• Has anything you've already tried worked?

  • How much do you think this has cost you?

Emotional Impact

  • How do you feel about how much this has cost you?

  • What kind of trouble does this cause for you?

  • Have you given up trying to deal with this problem?

Sander Pain Funnel

Sandler Pain Funnel

Once you understand the prospect pain you can solve it.

4. Budget

Mentioning pricing is like medicine. It doesn’t feel good in the moment, but it’s better to get it over with sooner rather than later.

Mentioning pricing early on allows you to make sure your prospects can afford your solution and isn’t just a tire-kicker.

No money = no sale.

Find out what your prospect’s intended budget is and which department oversees that budget.

Some common budget questions include:

  • How much are you currently spending?

  • What’s the problem costing you?

  • Have you discussed a budget for a solution to your problem?

5. Decision

Selling to a non-decision maker is the equivalent of talking to your crush’s dad.

It might help, but it won’t close the deal.

Your job is to find out who the decision-maker(s) is/are and get them involved in the process. The more decision-makers you have direct contact with - the more likely you are to close the deal.

6. Fulfill

This is your pitch. Your time to shine.

This is where you make the case for how you can solve your prospect’s problem.

This phase has four steps:

  1. The review: Review all of the information you have so far → pain points, budget, decision-makers, etc.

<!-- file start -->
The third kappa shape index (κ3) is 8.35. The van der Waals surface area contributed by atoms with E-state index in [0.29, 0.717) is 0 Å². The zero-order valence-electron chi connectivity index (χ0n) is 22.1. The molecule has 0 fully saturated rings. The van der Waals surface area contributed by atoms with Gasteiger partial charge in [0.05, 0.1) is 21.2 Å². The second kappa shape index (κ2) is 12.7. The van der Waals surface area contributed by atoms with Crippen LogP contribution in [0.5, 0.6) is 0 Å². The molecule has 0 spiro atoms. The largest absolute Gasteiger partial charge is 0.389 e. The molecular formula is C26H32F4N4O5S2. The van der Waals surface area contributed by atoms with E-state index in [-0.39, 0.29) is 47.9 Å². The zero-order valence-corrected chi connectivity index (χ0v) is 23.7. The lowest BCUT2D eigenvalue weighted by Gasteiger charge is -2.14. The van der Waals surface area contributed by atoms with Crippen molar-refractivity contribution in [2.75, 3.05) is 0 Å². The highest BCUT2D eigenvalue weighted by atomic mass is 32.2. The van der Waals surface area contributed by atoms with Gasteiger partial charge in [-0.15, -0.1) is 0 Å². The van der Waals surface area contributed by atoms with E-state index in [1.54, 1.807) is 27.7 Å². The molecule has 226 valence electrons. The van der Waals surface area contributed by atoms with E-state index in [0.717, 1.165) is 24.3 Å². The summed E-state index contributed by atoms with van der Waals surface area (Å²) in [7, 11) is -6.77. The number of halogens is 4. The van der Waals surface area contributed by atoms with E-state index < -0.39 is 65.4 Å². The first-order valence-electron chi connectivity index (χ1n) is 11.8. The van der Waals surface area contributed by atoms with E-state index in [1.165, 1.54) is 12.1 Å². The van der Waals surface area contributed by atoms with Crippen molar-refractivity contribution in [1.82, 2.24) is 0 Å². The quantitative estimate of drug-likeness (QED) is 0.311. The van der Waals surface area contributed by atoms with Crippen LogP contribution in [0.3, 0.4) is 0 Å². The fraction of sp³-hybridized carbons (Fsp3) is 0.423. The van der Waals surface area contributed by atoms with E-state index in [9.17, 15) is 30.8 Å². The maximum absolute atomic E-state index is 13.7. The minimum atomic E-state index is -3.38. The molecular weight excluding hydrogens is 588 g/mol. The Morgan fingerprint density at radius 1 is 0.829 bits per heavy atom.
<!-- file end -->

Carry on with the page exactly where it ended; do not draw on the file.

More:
2. The presentation: Present your product as the solution to their pain. This isn’t about education, it’s about the prospect making the decision.

  3. The close: If you’ve done everything else right, the prospect says yes. Confirm they’re happy to move forward with the deal by outlining the next steps.

  4. The confirmation: This step should be a breeze. Simply confirm what you’ve already discussed. Get a definitive yes. That’s it.

7. Post-Sell

Sandler doesn’t stop at the sale. Sales reps should help hand off the new customer to the team that will onboard them.

You’ve helped them through the entire process and this isn’t the time to throw them the peace sign. ✌️ 

This is where you make sure they’re happy with their decision and don’t have buyer’s remorse. In most cases, it’s easier (and cheaper) to keep a current customer happy vs. finding a new one.

Do you use the Sandler method when Selling?

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Sales Tip of The Day

Before hitting send on a cold email → copy & paste your text into the Hemingway App.

> Make sure your readability is at a 5th-grade level or lower.

> Get rid of hard-to-read sentences.

This will make your emails clean and easy to read.

You only have a few seconds to catch your prospect’s attention, so make sure they actually understand what you’re saying.

Sales in the News 🗞️ 

Cool Jobs at Cool Companies

Checking in on LinkedIn ✍️ 

2 years to get a BDR job back!? 🤔 

Sales Meme of the Day

And that’s a wrap!